With options, in order to get the right to buy or sell a particular asset at a predetermined price, one has to pay the option seller a price, which is called the option premium.


The option buyer pays the option premium and is entitled to rights only. The option seller receives the premium as consideration for giving up those rights. Therefore, it is usually required that the option seller needs to deposit collateral for performance of the contract.


The potential risks exposed by options sellers are theoretically unlimited. In traditional finance, the sellers are usually professional institutional players, with sophisticated hedging tools to mitigate the risks. Also, there are professional dealers and market makers to provide order-book liquidity for different option trading pairs.


However, if we make these option contracts decentralized on-chain, there may be some problems. A lack of professional decentralized hedging instruments will keep the sellers away, as on-chain order-books can be costly and have low efficiency. 

Decentralized Options With Pooled Liquidity

Decentralized options with liquidity pools as collateral are great innovations in DeFi — rarely seen in traditional finance — with Hegic and FinNexus as representative projects.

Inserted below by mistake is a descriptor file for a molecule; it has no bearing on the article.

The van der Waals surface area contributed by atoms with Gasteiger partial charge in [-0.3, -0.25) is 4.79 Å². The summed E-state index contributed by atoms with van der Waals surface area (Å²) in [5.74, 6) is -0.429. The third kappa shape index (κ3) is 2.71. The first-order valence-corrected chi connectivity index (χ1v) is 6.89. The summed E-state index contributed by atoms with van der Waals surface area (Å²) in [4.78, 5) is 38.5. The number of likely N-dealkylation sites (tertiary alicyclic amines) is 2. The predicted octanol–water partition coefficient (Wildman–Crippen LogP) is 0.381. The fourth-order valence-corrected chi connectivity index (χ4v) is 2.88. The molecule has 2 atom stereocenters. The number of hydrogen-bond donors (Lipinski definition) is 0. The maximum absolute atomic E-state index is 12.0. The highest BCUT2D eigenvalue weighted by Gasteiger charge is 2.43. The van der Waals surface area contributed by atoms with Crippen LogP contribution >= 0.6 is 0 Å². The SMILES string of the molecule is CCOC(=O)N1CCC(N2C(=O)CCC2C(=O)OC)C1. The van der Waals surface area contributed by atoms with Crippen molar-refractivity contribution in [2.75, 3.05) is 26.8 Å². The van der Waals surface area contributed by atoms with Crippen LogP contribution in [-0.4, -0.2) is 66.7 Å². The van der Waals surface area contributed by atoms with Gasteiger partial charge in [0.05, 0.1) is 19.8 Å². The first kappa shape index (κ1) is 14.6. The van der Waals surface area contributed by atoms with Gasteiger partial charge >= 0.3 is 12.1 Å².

As in traditional finance, options are normally peer-to-peer bilateral contracts. But Hegic and FinNexus move the option contracts on-chain with peer-to-pool models. Liquidity is collected together in the collateral pools. The pools are the counterparties to all the options with different terms, while providing collaterals to them. Risks and premiums are shared equally across the entire group of liquidity providers so that no individual participant is at high risk and all participants can share in the rewards.


For example, the USDC liquidity pool in FinNexus operates as follows:

usdc liquidity pool

Financial Performance in the Pool

Measuring the financial performance in the collateral pool is not as straight-forward as for the other liquidity pools. Options are playing with odds, and the well-known BS options pricing model is based on the theory of probabilities.

Based on the mathematical statistics, the writers are more likely to win in general if the options are properly priced, but in real application scenarios, things could be more complicated. The pool is the writer of all options with different terms: it is a mutual fund for writing options. It could take months or even years to prove the reliability and stability of the returns in the options collateral pool — but there are still ways to run some tests on what the financial picture will look like in the pool.


It is widely accepted that cryptoassets like Bitcoin (BTC) and Ethereum (ETH) are extremely volatile. Therefore, it would be reasonable to comprehend that options could be more friendly and beneficial to the holders rather than the sellers, as they only have rights without obligations, and the cost is capped to the premium.


Is this true?


Before we jump into the mathematics, it is important to understand that volatility is an important parameter for pricing options. Options will be more expensive in more volatile assets. It is often known as implied volatility in pricing options in the BS model. Here in the following analysis, we use the historical average volatility to price options.